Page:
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27Dec/110

FreeBSD: How to Install and Configure a PPTP VPN server with mpd5 on FreeBSD 8.2

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The Point-to-Point Tunneling Protocol (PPTP) is a method for implementing virtual private networks. PPTP uses a control channel over TCP and a GRE tunnel operating to encapsulate PPP packets.

In this document we will see how to install and configure Mpd5 as a PPTP server, allowing remote VPN connections. This setup has been tested and works well on FreeBSD 8.2 system and Mpd version 5.5.

1. Installing Mpd5

In this document we will be installing Mpd using the FreeBSD Ports Collection. So first make sure that your ports tree is updated and then proceed with the installation.

make install clean -C /usr/ports/net/mpd5

After executing the above command you will see the following screen, allowing you to select different options. You can safely leave the options as they are and continue with the installation.

net/mpd5 install options

net/mpd5 options

Once the installation is over, you should see something similar:

===> Installing rc.d startup script(s)
===> Registering installation for mpd-5.5
===> SECURITY REPORT:
This port has installed the following files which may act as network
servers and may therefore pose a remote security risk to the system.
/usr/local/sbin/mpd5

This port has installed the following startup scripts which may cause
these network services to be started at boot time.
/usr/local/etc/rc.d/mpd5

If there are vulnerabilities in these programs there may be a security
risk to the system. FreeBSD makes no guarantee about the security of
ports included in the Ports Collection. Please type 'make deinstall'
to deinstall the port if this is a concern.

For more information, and contact details about the security
status of this software, see the following webpage:
http://www.sourceforge.net/projects/mpd
===> Cleaning for libpdel-0.5.3_4
===> Cleaning for mpd-5.5

Now that we have net/mpd5 installed, let's configure it.

2. Configuring Mpd5

In this document we will only cover how to install and configure Mpd as PPTP server. Please also have a look at the online documentation of Mpd for more information on the different options of the mpd5 daemon.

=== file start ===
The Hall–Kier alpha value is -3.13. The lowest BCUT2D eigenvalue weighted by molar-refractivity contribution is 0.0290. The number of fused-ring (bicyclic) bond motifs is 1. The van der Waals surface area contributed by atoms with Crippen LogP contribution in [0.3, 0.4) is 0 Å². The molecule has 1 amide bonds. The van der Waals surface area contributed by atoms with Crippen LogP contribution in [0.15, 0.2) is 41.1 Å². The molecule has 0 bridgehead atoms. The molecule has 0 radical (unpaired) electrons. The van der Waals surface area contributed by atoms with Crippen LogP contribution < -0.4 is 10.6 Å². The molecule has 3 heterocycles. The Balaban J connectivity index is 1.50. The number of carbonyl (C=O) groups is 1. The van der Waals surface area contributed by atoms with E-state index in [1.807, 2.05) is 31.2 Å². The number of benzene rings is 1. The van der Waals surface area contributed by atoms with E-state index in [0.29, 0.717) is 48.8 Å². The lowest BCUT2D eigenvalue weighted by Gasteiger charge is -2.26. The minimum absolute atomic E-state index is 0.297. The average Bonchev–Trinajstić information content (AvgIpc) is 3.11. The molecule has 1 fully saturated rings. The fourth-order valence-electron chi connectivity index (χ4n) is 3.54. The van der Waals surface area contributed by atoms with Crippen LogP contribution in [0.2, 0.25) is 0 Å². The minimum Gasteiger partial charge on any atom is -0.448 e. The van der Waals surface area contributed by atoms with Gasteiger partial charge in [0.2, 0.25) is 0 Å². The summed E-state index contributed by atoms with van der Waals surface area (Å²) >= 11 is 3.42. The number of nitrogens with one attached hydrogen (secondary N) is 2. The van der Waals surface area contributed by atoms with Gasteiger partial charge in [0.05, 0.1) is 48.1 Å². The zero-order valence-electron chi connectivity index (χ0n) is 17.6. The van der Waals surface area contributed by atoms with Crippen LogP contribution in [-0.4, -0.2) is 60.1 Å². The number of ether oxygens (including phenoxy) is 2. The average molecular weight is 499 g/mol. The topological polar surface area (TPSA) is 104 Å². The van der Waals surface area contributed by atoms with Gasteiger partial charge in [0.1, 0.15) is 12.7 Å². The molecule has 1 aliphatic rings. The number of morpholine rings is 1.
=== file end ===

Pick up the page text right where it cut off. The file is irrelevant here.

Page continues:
Mpd5 keeps it's configuration in /usr/local/etc/mpd5 directory. The main configuration file of Mpd5 is mpd.conf.

Here is an example configuration mpd.conf file.

In the above example configuration, you need to specify the following things:

set user <pptpadmin> admin - The administrator username for connecting to our mpd5(8) daemon.
set user <pptpadmin> <pptpadminpass> - The password for the administrator account specified in the above option
set ippool add pool1 <ip-range1> <ip-range2> - This is the IP Pool reserved for PPTP connections. When we have a new incoming connection, the client will get an IP address from the defined pool. So for example if we have set ippool add pool1 192.168.2.200 192.168.1.249, we would have a pool of 49 IP addresses for our clients
set ipcp ranges <mpd-ip-address>/<mask> ippool pool1 - Here we need to specify the IP address that our mpd5 daemon is listening on, along with the subnet mask for our network.
set ipcp dns <dns-server> - In this setting we need to specify the DNS server IP address.
set pptp self <mpd-ip-address> - Again this is the IP address that our mpd5 daemon is listening on

If you have a firewall in front of your PPTP server, also make sure that your firewall is allowing traffic for the addresses in the assigned IP Pool.

Now we can add user accounts that will be authorized to connect to our PPTP server.

User accounts are stored in the /usr/local/etc/mpd5/mpd.secret file. The file contains username-passwords pairs that are used to authorize a user, separated by a whitespace.

An example mpd.secret that contains two usernames with their passwords might look like this:

myUsername myPassword 192.168.2.11

Let's secure the mpd5 configuration, so that only root can read it:

chown -R root:wheel /usr/local/etc/mpd5
chmod -R 0600 /usr/local/etc/mpd5

3. Enabling logging through syslog

All you have to do is to add the following lines to their corresponding sections in /etc/syslogd.conf file:

!mpd
*.* /var/log/mpd5.log

Then create the /var/log/mpd5.log file and reload syslog configuration.

touch /var/log/mpd5.log
/etc/rc.d/syslogd reload

4. Allowing Mpd traffic through your firewall

If you are running mpd5(8) in a firewalled environment, you will need to pass the traffic through your firewall, so that clients can connect to your PPTP server.

pass in quick on $ext_if inet proto { tcp udp } from any to me port { 47 1723 }
pass in quick on $ext_if inet proto { tcp } from any to me port { 5005 5006 }

5. Starting Mpd5

In order to start the mpd5 daemon during boot-time, add the following lines to your /etc/rc.conf file:

# Enable mpd5 daemon
mpd_enable="YES"
mpd_flags="-b -s mpd5"

And that's it, you should now have an installed and configured PPTP server.

Now we can start our mpd5 daemon, so that our clients can connect to it.

/usr/local/etc/rc.d/mpd5 start

To control your mpd5 daemon using command-line use the following command (where of course, 1.2.3.4 is your mpd5 server address):

telnet 1.2.3.4 5005

Username: admin
Password:

Welcome!
Mpd pid 89137, version 5.5 (root@freya.b.adx.local 21:39 27-Dec-2011)

In order to view the already established PPTP connections through your browser, start up a browser to the mpd5 server on port 5006.

In order to connect to this PPTP server, you need a PPTP client (included with any modern OS).

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